Suffering from increasingly severe bouts of hay fever over a longer period of time? Scientists at this year’s European Geosciences Union (EGU) meeting might have the answer. Presentations at this annual event included a study conducted by researchers representing 13 European countries which argues that carbon dioxide emissions may be the cause of Europe’s rise in hay fever cases.
BBC environment correspondent, Richard Black, reports that the scientists have linked the increase in diagnosed hay fever cases to the rise in carbon dioxide emissions, which the scientists argue is the cause of higher pollen particles in the air. They arrived at this answer largely by elimination. The scientists had three hypotheses: that the increase in pollen levels in the air was due to higher temperatures, land use changes or the increase in carbon dioxide levels. But when comparing pollen levels during years with cooler temperatures to levels in years of warmer temperatures, scientists found an insignificant difference between the two. Land use changes are also not observed to be the associated with higher pollen levels, so the only cause the scientists could identify was the CO2 effect.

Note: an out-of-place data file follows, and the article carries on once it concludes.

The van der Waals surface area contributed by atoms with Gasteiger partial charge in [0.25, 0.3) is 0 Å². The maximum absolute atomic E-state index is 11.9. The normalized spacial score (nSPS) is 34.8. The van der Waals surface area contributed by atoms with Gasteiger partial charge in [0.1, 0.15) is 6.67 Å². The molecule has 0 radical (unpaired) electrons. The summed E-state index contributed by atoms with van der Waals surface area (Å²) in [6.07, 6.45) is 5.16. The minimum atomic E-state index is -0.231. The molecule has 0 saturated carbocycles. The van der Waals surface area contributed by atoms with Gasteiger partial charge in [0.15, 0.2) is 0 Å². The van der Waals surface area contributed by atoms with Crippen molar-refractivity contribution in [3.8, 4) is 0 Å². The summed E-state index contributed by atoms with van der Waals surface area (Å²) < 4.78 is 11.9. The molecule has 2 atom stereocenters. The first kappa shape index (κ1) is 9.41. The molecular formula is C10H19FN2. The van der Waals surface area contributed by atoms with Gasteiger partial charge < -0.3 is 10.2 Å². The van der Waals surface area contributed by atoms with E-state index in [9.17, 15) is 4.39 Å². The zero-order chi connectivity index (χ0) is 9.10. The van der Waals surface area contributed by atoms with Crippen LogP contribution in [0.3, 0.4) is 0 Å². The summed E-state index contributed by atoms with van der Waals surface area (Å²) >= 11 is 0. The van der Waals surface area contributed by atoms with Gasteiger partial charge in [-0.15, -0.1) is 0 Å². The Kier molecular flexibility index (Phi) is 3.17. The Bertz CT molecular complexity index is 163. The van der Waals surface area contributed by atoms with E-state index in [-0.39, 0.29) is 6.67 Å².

Experiments both in the real world and in special climate chambers support the hypothesis that increased CO2 levels do promote the production of pollen from certain trees. However, the study, based on data from pollen monitoring stations in 13 European countries, showed that not all tree species experienced an increase in pollen production levels. Out of the 25 species studied, only 60% of trees had increased pollen production, including nine species that are known to produce pollen that causes allergic reactions.
The study also showed that trends in pollen levels varied across countries, with some countries even showing a drop in pollen counts. Perhaps the most interesting find was that pollen tends to increase with CO2 levels in urban environments, but not outside cities. Researchers hypothesize that this could be due to ozone molecules. Outside the cities, these molecules tend to have a longer lifetime, and have been known to interfere with plant growth.
Europe has seen a dramatic increase in the allergic rhinitis in recent years. Between 2001 and 2005, cases of allergic rhinitis, including hay fever, have risen by 30%. The length of the pollen season has increased as well, with Germany reporting that only November is an allergenic pollen-free month.
To help alleviate the suffering, town planners and other tree planters should avoid species that produce allergenic pollen, including the popular birch tree.